Is the Horse Dead Yet?

This will be the last blog about “free lunches” and the supposed good deals they represent! The last item I will tackle are the BOGO concepts – some are Buy One Get One 50% off – some are the Buy One Get One free version.

There is not time to go into all of the differences and mechanics in one blog, so I am going to pick retail store merchandise. Margins on goods purchased by stores for re-sale range from 500% (and sometimes more) to 200% (and sometimes a bit less if a store chooses to carry what they term as a loss-leader). An average retailer mark-up is in the 300% + range. They use this because they know some items will be returned as defective and some will be returned but can be re-sold. Retailers also have to cover staffing, buildings, etc. – which are expensive!

In the ideal world, the many buyers working on behalf of the retailers will guess “correctly” about future styles and demand – and well-trained ones get pretty good at it – but no-one bats 1000. The next issues shipment JIT – Just In Time – the manner in which automakers try to function. When customer demand underperforms the buyers’ purchase assessment, inventory remains on hand or in a wharehouse. If JIT shipping is not an option, then very large amounts of wharehouse space is required – particularly for large appliances and furniture.

Wharehouses are a pure COST item – they never generate revenue and neither does product inventory sitting on a shelf.

So as in many things, timing is everything. When timing is off – whether demand or shipping, costs are incurred and many times, it is cheaper to sell of items – allegedly at “below cost” to clear mis-calculated consumer demand items or unplanned shipments – hence BOGO came along – but remember the average 300% markup – so even BOGO 50% gives the retailer a 225% markup net over 2 items – so they are still OK. BOGO 100% still gives a profit, although it is down to 150% net over 2 items.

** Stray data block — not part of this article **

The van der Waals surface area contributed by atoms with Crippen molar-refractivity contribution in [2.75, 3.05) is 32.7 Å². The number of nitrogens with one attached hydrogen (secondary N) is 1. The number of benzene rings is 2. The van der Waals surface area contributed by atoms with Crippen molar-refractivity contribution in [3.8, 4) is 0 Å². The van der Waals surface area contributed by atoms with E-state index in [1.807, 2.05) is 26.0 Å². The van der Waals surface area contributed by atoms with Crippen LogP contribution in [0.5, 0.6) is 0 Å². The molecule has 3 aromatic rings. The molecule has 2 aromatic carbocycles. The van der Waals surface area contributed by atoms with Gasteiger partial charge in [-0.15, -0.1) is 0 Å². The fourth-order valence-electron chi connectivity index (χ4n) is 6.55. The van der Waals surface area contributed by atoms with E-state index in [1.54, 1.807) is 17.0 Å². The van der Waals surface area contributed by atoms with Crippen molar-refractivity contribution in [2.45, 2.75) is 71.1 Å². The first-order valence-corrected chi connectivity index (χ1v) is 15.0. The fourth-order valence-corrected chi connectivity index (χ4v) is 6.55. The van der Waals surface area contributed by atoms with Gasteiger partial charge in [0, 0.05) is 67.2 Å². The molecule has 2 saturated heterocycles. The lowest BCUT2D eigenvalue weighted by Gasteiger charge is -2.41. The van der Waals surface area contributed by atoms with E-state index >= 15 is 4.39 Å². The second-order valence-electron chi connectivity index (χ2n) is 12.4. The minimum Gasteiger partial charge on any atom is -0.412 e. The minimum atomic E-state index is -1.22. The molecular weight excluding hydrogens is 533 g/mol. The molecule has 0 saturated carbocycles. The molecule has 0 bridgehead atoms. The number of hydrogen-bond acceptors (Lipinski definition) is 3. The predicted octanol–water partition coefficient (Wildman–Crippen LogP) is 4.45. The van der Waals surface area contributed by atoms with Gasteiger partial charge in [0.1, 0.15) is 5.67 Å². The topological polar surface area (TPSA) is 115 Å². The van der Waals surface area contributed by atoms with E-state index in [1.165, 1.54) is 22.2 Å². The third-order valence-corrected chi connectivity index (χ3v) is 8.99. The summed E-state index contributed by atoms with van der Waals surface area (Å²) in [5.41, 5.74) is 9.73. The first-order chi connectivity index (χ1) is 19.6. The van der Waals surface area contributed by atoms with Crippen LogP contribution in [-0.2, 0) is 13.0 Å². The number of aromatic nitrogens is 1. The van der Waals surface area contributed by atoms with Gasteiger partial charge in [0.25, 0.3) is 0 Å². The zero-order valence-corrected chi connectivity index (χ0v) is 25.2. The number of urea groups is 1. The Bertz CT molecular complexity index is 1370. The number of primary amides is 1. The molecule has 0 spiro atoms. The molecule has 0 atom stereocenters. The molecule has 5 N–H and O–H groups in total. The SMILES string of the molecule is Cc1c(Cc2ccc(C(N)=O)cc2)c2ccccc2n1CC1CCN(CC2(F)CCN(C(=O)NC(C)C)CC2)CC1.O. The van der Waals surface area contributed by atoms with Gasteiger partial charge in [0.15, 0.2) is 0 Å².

The point is, sale costs – even 50% off – are built in to their initial costing of items – no-one can get fashion, demand and delivery 100% bang on the numbers – so “fudge factors” are included along the way. Sales that are 60% off are still not $$ losers for the retails – although much better pricing for consumers! Take an item costing $10.00 – the 300% markup places it on the shelves at $30.00, BOGO 50 results in 2 items sold for $45.00 against 2-item cost of $20 – they still have a markup of 225%. BOGO 100 results in 2 items sold for $30.00 versus a cost of $20 – markup is now $150%. An 60% discount takes the $30 item down to $12.00!

Keep all of this in mind when looking at the next big BOGO sales!

Ian Whiting

Ian R. Whiting CD, CFP, CLU, CH.F.C., FLMI (FS), ACS, AIAA, AALU With more than 40-years of experience in the industry, Ian has qualified 3 times for MDRT, completed LUATC in 1979, the LUAC Financial Planning Skills Course and attended numerous Schools in Agency Management and Sales Management through LIMRA. He obtained his CLU in 1987 while also completed his IFIC qualification and completed his Fellowship in the Life Management Institute with a specialty in Financial Services in 1988. In 1989, he completed qualifications for his Chartered Financial Consultant designation. In 1992, he qualified as an Associate of the Academy of Life Underwriters (Head Office underwriter qualification) and in 1993 he completed his Associate, Customer Service designation program through LOMA. In 1997, he qualified as a CFP and also completed his courses and exams to obtain the Associate, Insurance Agency Administration designation. In 1999, he completed the study and examinations to qualify as a Trading Officer, Partner and Director for Mutual Funds with the BC Securities Commission. As a result, he is also qualified as both a Branch Compliance Manager and Head Office/Provincial Compliance Officer. He served for nearly 18 years with the Canadian Forces (Air) Reserve (reaching the rank of Captain) primarily working with Air Cadets and was award the Canadian Forces Decoration (CD) in 1982. Long known as a maverick and forward thinker in the financial services world, Ian enjoys the challenge of learning new material and planning for the future evolution of his chosen profession.